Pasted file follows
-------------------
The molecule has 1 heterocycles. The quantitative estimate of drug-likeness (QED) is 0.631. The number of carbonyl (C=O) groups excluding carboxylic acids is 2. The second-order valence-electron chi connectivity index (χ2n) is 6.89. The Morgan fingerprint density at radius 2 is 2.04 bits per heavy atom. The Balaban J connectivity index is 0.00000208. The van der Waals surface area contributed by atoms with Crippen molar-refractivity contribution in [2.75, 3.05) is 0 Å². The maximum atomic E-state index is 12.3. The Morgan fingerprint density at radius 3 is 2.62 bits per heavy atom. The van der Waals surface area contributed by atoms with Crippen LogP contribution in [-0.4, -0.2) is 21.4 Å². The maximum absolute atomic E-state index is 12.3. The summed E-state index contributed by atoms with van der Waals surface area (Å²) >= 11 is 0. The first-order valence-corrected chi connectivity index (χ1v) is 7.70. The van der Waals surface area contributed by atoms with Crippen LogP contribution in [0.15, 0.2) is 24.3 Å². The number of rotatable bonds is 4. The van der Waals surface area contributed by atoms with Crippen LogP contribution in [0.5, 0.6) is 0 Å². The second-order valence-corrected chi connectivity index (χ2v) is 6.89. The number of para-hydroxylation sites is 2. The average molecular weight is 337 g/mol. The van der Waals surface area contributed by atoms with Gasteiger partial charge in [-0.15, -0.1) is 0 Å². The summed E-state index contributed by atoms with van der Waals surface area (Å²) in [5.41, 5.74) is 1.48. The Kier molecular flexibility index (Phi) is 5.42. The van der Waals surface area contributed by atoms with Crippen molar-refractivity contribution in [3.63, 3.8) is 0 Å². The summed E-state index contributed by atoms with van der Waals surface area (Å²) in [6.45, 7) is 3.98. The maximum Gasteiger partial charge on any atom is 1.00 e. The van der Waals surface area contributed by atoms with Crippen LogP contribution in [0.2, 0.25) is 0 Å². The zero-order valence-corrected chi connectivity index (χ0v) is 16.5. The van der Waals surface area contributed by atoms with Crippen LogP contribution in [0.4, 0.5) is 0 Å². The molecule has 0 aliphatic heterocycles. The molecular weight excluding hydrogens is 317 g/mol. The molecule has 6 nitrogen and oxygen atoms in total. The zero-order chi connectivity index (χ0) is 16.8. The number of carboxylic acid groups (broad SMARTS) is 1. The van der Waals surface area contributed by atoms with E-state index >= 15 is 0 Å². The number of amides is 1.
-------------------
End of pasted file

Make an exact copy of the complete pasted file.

The molecule has 1 heterocycles. The quantitative estimate of drug-likeness (QED) is 0.631. The number of carbonyl (C=O) groups excluding carboxylic acids is 2. The second-order valence-electron chi connectivity index (χ2n) is 6.89. The Morgan fingerprint density at radius 2 is 2.04 bits per heavy atom. The Balaban J connectivity index is 0.00000208. The van der Waals surface area contributed by atoms with Crippen molar-refractivity contribution in [2.75, 3.05) is 0 Å². The maximum atomic E-state index is 12.3. The Morgan fingerprint density at radius 3 is 2.62 bits per heavy atom. The van der Waals surface area contributed by atoms with Crippen LogP contribution in [-0.4, -0.2) is 21.4 Å². The maximum absolute atomic E-state index is 12.3. The summed E-state index contributed by atoms with van der Waals surface area (Å²) >= 11 is 0. The first-order valence-corrected chi connectivity index (χ1v) is 7.70. The van der Waals surface area contributed by atoms with Crippen LogP contribution in [0.15, 0.2) is 24.3 Å². The number of rotatable bonds is 4. The van der Waals surface area contributed by atoms with Crippen LogP contribution in [0.5, 0.6) is 0 Å². The second-order valence-corrected chi connectivity index (χ2v) is 6.89. The number of para-hydroxylation sites is 2. The average molecular weight is 337 g/mol. The van der Waals surface area contributed by atoms with Gasteiger partial charge in [-0.15, -0.1) is 0 Å². The summed E-state index contributed by atoms with van der Waals surface area (Å²) in [5.41, 5.74) is 1.48. The Kier molecular flexibility index (Phi) is 5.42. The van der Waals surface area contributed by atoms with Crippen molar-refractivity contribution in [3.63, 3.8) is 0 Å². The summed E-state index contributed by atoms with van der Waals surface area (Å²) in [6.45, 7) is 3.98. The maximum Gasteiger partial charge on any atom is 1.00 e. The van der Waals surface area contributed by atoms with Crippen LogP contribution in [0.2, 0.25) is 0 Å². The zero-order valence-corrected chi connectivity index (χ0v) is 16.5. The van der Waals surface area contributed by atoms with Crippen LogP contribution in [0.4, 0.5) is 0 Å². The molecule has 0 aliphatic heterocycles. The molecular weight excluding hydrogens is 317 g/mol. The molecule has 6 nitrogen and oxygen atoms in total. The zero-order chi connectivity index (χ0) is 16.8. The number of carboxylic acid groups (broad SMARTS) is 1. The van der Waals surface area contributed by atoms with E-state index >= 15 is 0 Å². The number of amides is 1.